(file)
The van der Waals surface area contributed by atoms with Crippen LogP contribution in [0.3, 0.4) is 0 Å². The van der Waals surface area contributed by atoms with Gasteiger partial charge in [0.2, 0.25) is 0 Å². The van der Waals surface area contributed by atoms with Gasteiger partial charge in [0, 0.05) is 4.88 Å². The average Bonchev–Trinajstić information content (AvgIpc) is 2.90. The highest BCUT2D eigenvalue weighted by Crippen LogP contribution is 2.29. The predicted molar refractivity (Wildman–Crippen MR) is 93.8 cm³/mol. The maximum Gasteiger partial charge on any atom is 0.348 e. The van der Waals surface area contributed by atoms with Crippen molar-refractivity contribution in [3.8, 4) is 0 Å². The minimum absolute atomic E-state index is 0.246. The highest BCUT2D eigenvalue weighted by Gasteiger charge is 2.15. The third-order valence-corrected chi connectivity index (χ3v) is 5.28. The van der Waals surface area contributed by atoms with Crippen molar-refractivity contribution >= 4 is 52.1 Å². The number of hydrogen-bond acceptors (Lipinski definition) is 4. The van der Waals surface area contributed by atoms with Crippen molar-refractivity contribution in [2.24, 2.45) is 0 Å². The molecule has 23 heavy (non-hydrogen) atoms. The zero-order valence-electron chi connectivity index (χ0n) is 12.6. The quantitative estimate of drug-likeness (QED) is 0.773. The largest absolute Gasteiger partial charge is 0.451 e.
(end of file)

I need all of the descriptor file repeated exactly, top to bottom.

The van der Waals surface area contributed by atoms with Crippen LogP contribution in [0.3, 0.4) is 0 Å². The van der Waals surface area contributed by atoms with Gasteiger partial charge in [0.2, 0.25) is 0 Å². The van der Waals surface area contributed by atoms with Gasteiger partial charge in [0, 0.05) is 4.88 Å². The average Bonchev–Trinajstić information content (AvgIpc) is 2.90. The highest BCUT2D eigenvalue weighted by Crippen LogP contribution is 2.29. The predicted molar refractivity (Wildman–Crippen MR) is 93.8 cm³/mol. The maximum Gasteiger partial charge on any atom is 0.348 e. The van der Waals surface area contributed by atoms with Crippen molar-refractivity contribution in [3.8, 4) is 0 Å². The minimum absolute atomic E-state index is 0.246. The highest BCUT2D eigenvalue weighted by Gasteiger charge is 2.15. The third-order valence-corrected chi connectivity index (χ3v) is 5.28. The van der Waals surface area contributed by atoms with Crippen molar-refractivity contribution >= 4 is 52.1 Å². The number of hydrogen-bond acceptors (Lipinski definition) is 4. The van der Waals surface area contributed by atoms with Crippen molar-refractivity contribution in [2.24, 2.45) is 0 Å². The molecule has 23 heavy (non-hydrogen) atoms. The zero-order valence-electron chi connectivity index (χ0n) is 12.6. The quantitative estimate of drug-likeness (QED) is 0.773. The largest absolute Gasteiger partial charge is 0.451 e.